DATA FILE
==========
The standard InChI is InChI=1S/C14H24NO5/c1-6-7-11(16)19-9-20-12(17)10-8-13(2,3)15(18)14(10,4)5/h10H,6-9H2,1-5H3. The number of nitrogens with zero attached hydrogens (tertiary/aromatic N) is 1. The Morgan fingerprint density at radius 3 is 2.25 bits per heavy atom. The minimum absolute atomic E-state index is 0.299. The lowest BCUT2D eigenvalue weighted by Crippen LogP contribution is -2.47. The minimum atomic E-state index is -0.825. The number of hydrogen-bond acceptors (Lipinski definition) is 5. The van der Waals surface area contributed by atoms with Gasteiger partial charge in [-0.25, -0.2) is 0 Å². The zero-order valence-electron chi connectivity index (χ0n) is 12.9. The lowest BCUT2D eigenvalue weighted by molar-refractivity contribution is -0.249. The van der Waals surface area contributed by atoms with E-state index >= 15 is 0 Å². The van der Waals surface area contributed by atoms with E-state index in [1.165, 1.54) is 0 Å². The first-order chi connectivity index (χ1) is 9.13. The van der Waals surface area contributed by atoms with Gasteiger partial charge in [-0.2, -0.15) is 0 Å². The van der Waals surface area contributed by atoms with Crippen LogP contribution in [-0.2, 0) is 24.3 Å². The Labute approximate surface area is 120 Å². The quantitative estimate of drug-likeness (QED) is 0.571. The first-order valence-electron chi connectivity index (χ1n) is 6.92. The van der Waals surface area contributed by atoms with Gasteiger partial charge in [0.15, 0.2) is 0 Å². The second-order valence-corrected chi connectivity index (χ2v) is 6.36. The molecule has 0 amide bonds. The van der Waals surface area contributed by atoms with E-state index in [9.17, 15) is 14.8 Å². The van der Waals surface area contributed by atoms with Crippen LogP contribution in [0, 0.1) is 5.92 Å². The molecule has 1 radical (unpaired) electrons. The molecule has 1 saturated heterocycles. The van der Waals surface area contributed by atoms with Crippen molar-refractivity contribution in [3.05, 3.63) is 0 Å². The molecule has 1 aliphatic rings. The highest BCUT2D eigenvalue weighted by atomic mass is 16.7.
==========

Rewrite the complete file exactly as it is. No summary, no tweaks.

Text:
The standard InChI is InChI=1S/C14H24NO5/c1-6-7-11(16)19-9-20-12(17)10-8-13(2,3)15(18)14(10,4)5/h10H,6-9H2,1-5H3. The number of nitrogens with zero attached hydrogens (tertiary/aromatic N) is 1. The Morgan fingerprint density at radius 3 is 2.25 bits per heavy atom. The minimum absolute atomic E-state index is 0.299. The lowest BCUT2D eigenvalue weighted by Crippen LogP contribution is -2.47. The minimum atomic E-state index is -0.825. The number of hydrogen-bond acceptors (Lipinski definition) is 5. The van der Waals surface area contributed by atoms with Gasteiger partial charge in [-0.25, -0.2) is 0 Å². The zero-order valence-electron chi connectivity index (χ0n) is 12.9. The lowest BCUT2D eigenvalue weighted by molar-refractivity contribution is -0.249. The van der Waals surface area contributed by atoms with E-state index >= 15 is 0 Å². The van der Waals surface area contributed by atoms with E-state index in [1.165, 1.54) is 0 Å². The first-order chi connectivity index (χ1) is 9.13. The van der Waals surface area contributed by atoms with Gasteiger partial charge in [-0.2, -0.15) is 0 Å². The van der Waals surface area contributed by atoms with Crippen LogP contribution in [-0.2, 0) is 24.3 Å². The Labute approximate surface area is 120 Å². The quantitative estimate of drug-likeness (QED) is 0.571. The first-order valence-electron chi connectivity index (χ1n) is 6.92. The van der Waals surface area contributed by atoms with Gasteiger partial charge in [0.15, 0.2) is 0 Å². The second-order valence-corrected chi connectivity index (χ2v) is 6.36. The molecule has 0 amide bonds. The van der Waals surface area contributed by atoms with E-state index in [9.17, 15) is 14.8 Å². The van der Waals surface area contributed by atoms with Crippen LogP contribution in [0, 0.1) is 5.92 Å². The molecule has 1 radical (unpaired) electrons. The molecule has 1 saturated heterocycles. The van der Waals surface area contributed by atoms with Crippen molar-refractivity contribution in [3.05, 3.63) is 0 Å². The molecule has 1 aliphatic rings. The highest BCUT2D eigenvalue weighted by atomic mass is 16.7.